Different migration windows
The upstream migration of clupeids in river systems are determined by the timing of their sexual clocks. Each species, alewife, blueback herring, and American shad have a finite and limited migration window in which they must successfully negotiate instream obstacles in a river to get to their natal spawning habitat.
On the Kennebec at Waterville, the migration window for alewives is late April to late May, and for blueback herring and shad the window is from mid May to mid June. To reach preferred spawning habitat before their sexual organs "command" them to spawn, all three species must negotiate the river on a narrow and circumscribed schedule of 4-6 weeks.
In contrast, striped bass migrating upriver solely for feeding purposes have sexual constraints on their migration window. Unlike spawning clupeids, if flow conditions at a falls are not conducive to passage until early or mid summer, the stripers can wait. The reward for waiting for a passage opportunity at a falls is that the stripers gain access to an enormous amount of riverine habitat for feeding that is comparatively empty of competing predators. The stripers that pursue and succeed in the opportunity to get over falls get to go to the "top of the feed line." On the Kennebec, a striper patient and strong enough to pass over Ticonic Falls gains access to miles and miles of ideal habitat in the middle portions of the Kennebec and Sandy Rivers which is comparatively barren of competing predators but is full of juvenile alewives, blueback herring, shad and eels. The growth and survival advantage for striped bass who select this option cannot be discounted.
Implications for restoration of striped bass
The Kennebec River is one of the few large river systems north of the Hudson which had a native, spawning population of striped bass (Atkins 1869; Squiers 1988; Dadswell 1996). The presence of native striped bass in the Kennebec River is due to the lack of impassable falls above tidewater. This allows sexually mature stripers to swim far enough up river so their free-floating eggs can hatch before encountering waters with a salinity in excess of 1 ppt.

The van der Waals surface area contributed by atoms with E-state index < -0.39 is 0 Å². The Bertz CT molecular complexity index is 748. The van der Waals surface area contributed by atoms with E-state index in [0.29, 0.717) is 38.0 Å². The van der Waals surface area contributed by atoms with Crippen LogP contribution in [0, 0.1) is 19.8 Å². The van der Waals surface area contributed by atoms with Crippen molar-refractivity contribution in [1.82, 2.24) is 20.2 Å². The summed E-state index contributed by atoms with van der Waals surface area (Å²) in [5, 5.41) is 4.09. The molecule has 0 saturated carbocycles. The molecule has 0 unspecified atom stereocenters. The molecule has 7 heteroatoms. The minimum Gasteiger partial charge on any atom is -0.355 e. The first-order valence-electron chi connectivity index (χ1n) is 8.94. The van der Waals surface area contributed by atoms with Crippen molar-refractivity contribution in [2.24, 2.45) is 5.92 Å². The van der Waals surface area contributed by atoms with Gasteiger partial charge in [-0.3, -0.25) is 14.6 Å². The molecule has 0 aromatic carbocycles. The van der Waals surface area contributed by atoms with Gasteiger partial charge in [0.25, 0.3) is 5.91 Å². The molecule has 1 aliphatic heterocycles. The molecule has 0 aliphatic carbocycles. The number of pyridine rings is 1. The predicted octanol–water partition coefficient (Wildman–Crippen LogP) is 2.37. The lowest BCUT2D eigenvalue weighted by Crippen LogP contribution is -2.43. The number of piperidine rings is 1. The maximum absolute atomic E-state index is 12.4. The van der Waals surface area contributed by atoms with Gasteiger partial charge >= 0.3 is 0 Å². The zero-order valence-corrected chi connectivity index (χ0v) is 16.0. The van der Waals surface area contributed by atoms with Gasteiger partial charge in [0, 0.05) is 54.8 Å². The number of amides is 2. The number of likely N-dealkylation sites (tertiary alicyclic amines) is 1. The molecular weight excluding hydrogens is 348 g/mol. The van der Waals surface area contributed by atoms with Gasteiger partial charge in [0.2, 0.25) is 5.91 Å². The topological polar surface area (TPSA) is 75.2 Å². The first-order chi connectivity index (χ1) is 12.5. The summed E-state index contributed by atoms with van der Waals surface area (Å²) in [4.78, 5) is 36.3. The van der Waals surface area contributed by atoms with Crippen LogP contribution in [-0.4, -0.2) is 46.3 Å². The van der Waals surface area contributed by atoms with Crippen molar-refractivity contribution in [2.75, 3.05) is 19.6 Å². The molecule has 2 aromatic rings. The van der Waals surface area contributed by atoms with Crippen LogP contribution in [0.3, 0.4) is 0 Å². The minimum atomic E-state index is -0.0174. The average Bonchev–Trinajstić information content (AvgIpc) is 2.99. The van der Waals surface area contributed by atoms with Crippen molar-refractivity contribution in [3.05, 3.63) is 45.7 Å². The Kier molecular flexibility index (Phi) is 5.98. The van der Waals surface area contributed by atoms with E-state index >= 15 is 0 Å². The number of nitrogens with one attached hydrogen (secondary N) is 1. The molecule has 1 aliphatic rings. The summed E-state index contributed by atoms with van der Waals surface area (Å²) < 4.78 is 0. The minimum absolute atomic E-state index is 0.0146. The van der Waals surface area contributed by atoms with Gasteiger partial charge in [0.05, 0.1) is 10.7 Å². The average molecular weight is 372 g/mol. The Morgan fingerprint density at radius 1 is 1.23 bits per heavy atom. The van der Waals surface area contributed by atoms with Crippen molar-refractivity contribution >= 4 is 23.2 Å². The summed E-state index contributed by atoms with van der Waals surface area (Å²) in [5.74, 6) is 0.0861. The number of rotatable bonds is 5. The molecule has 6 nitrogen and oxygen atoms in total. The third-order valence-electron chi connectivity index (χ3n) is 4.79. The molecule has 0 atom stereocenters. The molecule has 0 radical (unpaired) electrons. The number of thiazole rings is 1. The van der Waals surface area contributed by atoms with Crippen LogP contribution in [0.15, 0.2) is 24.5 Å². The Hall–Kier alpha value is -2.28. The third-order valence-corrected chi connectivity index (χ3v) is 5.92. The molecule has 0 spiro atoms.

Dam-building on the Kennebec River after 1837 severely constrained the ability of native striped bass to move far enough upstream to successfully spawn. Removal of the Edwards Dam at the Kennebec's head of tide in 1999 has restored access for striped bass to 20 miles of above-tidal river habitat between Augusta and Waterville, Maine. Removal of the Fort Halifax Dam at the mouth of the Sebasticook River in Winslow, Maine in 2008 has created the potential for restoring access for striped bass to its native habitat in the vast 1,000 square mile Sebasticook River drainage, the Kennebec's largest tributary.
Impassable dams still prevent striped bass from freely ascending the Kennebec past Waterville and the Sebasticook past Benton Falls, six miles from its mouth. Regulatory decisions on whether to allow striped bass to migrate upriver past these dams have been solely based on historic records gathered by Atkins (1867). Archaeological evidence from both rivers shows that striped bass migrated up the Kennebec and Sebasticook Rivers much farther than contemplated by Atkins, greatly increasing the natural, historic range of striped bass in the Kennebec River system compared to what has been previously assumed. Based upon this new evidence, fisheries agencies in Maine should ensure that any striped bass attempting to enter fishlifts at the Lockwood Dam on the Kennebec River in Waterville and at the Benton Falls Dam on the Sebasticook River are safely passed upriver into their native habitat upstream.
This new evidence shows the need for fisheries scientists to work closely with archaeologists to factually establish the natural range of diadromous fish species in river systems, especially those heavily impacted by damming in the 18th and 19th centuries. Like all New England rivers, the Kennebec was heavily dammed beginning in the early 19th century and for this reason, delineation of the natural range of diadromous species in these river systems must be pieced together through obscure and fragmentary documentary sources. Archaeological evidence provides a critical ground truthing to assess the veracity of later records which rely upon secondary historic sources. To gain access to the archaeological record, fisheries scientists must get to know archaeologists working in the same watershed and ask what they know and what they have found. Often, as in this case, a detail considered very minor to archaeologists (a striped bass bone from the 1600s in Norridgewock, Maine) can be valuable evidence for a fisheries scientist trying to piece together the natural range and habitat of diadromous fish species and the pre-industrial ecology of northeast coastal river systems.
Atkins, C. 1867. Maine Fish Commissioners Report in Twelfth Annual Report of the Secretary of the Maine Board of Agriculture. Stevens & Sayward. Augusta, Maine.
Castro-Santos, T. 2005. Optimal swim speeds for traversing velocity barriers: an analysis of volitional high-speed swimming behavior of migratory fishes. Journal of Experimental Biology, 208 (3), 421-432 DOI: 10.1242/jeb.01380
Dadswell, M.J. 1996. The Removal of Edwards Dam, Kennebec River, Maine. Its Effect on the Restoration of Anadromous Fishes. Prepared for the Kennebec Coalition. Augusta, Maine. March, 1996.
Squiers, T. 1988. Anadromous Fisheries in the Kennebec River Estuary. Maine Department of Marine Resources. Augusta, Maine.
Spiess, Arthur. 2009. Unpublished archaeological records from the database of the Maine Historical Preservation Commission, Augusta, Maine.